Not enough people know about The Ruins. When it was released in 2008, it feel amidst the Torture Porn wave that defined the early 2000s. And critics weren’t particular kind to the mix of eco- and body horror. Regardless it’s much better than its initial critical reception and marked an impressive debut feature for director Carter Smith. Now Smith is back with the indie thriller Swallowed that promises more body horror. Smaller in scale and perhaps more intimate, early critical reception for Swallowed has been largely positive.
It’s Benjamin’s last night in his small, dead end town before he leaves for Los Angeles to start a career in the porn industry. To help his friend get started, Dom plans a quick detour from the bar to pick up a package for what he thinks is a quick, easy drug run. It’s supposed to be easy money. But the package isn’t drugs – it’s a package of strange, cocooned bugs. And the dealer’s hired gun is pretty insistent that Dom and Benjamin swallow them to get across the border into Canada. Soon Dom and Benjamin become violently ill and the on-the-edge dealer isn’t very sympathetic.
Swallowed Balances Two Very Different Movies Into a Mostly Effective Thriller
An immediate problem that Swallowed faces is its own promotional material. Everything about the thriller promises the kind of grotesque body horror that defines David Cronenberg’s work. Writer and director Carter Smith (The Ruins) also initially veers off into that uncomfortable territory in his middle act. To be fair, Swallowed includes some imagery – and suggested images offscreen – that should make most viewers squirm in their seat. Just the thought of bug festering inside your body prompts some cringeworthy thoughts. These parts of the movie work quite well as a build-up. What doesn’t work is that Smith promptly ditches the body horror for the final act. It’s a build-up to something that abruptly shifts gears to something else.
Just the thought of bug festering inside your body prompts some cringeworthy thoughts.
Fortunately, Swallowed may change gears but it doesn’t go off the rails. On the contrary, Smith crafts a rather tense small-scale thriller once Mark Patton’s ruthless drug dealer shows up. If the first half of the movie relies on the uncomfortable connotations that accompany body horror, the final act is a more subtle mix of sexuality and suspense. No, Smith doesn’t set up a chess game between its matched protagonist and antagonist. Rather it’s a back-and-forth that relies on dialogues and the performances themselves. While the end result is a bit uneven, Smith makes it work as a tense overall viewing experience.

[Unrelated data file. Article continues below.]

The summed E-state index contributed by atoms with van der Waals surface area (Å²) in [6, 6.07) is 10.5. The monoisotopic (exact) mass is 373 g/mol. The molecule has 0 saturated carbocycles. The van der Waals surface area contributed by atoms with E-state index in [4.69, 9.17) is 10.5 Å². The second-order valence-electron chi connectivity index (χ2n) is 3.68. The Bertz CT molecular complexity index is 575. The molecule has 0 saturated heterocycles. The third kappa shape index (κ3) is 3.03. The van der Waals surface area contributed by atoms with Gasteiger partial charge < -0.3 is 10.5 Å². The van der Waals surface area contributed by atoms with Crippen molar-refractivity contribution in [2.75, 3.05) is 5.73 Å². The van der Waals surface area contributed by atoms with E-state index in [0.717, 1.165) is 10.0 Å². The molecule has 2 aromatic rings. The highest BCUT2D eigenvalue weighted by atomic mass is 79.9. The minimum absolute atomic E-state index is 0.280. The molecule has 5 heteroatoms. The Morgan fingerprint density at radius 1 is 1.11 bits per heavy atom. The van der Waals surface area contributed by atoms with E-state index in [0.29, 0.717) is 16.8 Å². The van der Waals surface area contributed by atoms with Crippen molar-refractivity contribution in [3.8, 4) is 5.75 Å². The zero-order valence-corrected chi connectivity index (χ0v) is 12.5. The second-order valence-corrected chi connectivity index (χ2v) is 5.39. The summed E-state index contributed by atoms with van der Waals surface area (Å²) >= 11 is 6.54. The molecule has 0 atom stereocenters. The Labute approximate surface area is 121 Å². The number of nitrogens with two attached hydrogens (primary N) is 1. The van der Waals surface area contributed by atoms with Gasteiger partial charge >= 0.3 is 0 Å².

Swallowed Benefits From Confident, Layers Performances Across the Board
Much of Swallowed’s second half works due to the performances of its lead characters. There’s an undeniable chemistry between Cooper Koch’s (They/Them) ‘Benjamin’ and Jose Colon’s ‘Dom’ that lends the thriller a surprising bit of intimacy and sensitivity. What’s more surprising is that Swallowed represents Colon’s first major film role. Simply put, Colon shows off a bit of charisma and a lot of range in the role. But it’s the interactions between Koch and Mark Patton’s (A Nightmare on Elm Street Part 2: Freddy’s Revenge) unhinged drug dealer that defines the thriller’s closing act. It’s nice to see Patton back on screen and he sizzles with quite a bit of menace adding a lot of the suspense that’s in the movie.
It’s nice to see Patton back on screen and he sizzles with quite a bit of menace…
One the most pleasant surprises about Swallowed comes from Jena Malone’s performance as the tough hired gun, ‘Alice’. Following a breakout role in cult classic Donnie Darko has amassed an impressive resume including Smith’s underappreciated The Ruins. Here, Malone really disappears into the character, displaying an early toughness and survival instinct. Later in the thriller, Malone shows off some subtle layers to the character. Another minor complaint about Swallowed, however, is that it inevitably shortchanges Malone. Though Smith clearly positions ‘Alice’ as a background character, it’s still disappointing how the story leaves her.
Swallowed Mostly Overcomes Its Tonal Inconsistencies
There’s two different movies wrapped up in Carter Smith’s little indie movie. As a thriller, Swallowed is an often tense and surprisingly intimate effort. When Smith keeps his focus on the terse exchanges between his characters, everything works quite well. Yet both the promotional materials and even Smith himself tease a body horror movie a la David Cronenberg’s Shivers or Rabid. Though Swallowed teases bits of body horror it never really embraces the subgenre and. ultimately, discards this element by the third act. It’s a big stretch to even call this one a horror movie. but this shouldn’t detract from appreciating what’s a largely well-crafted thriller.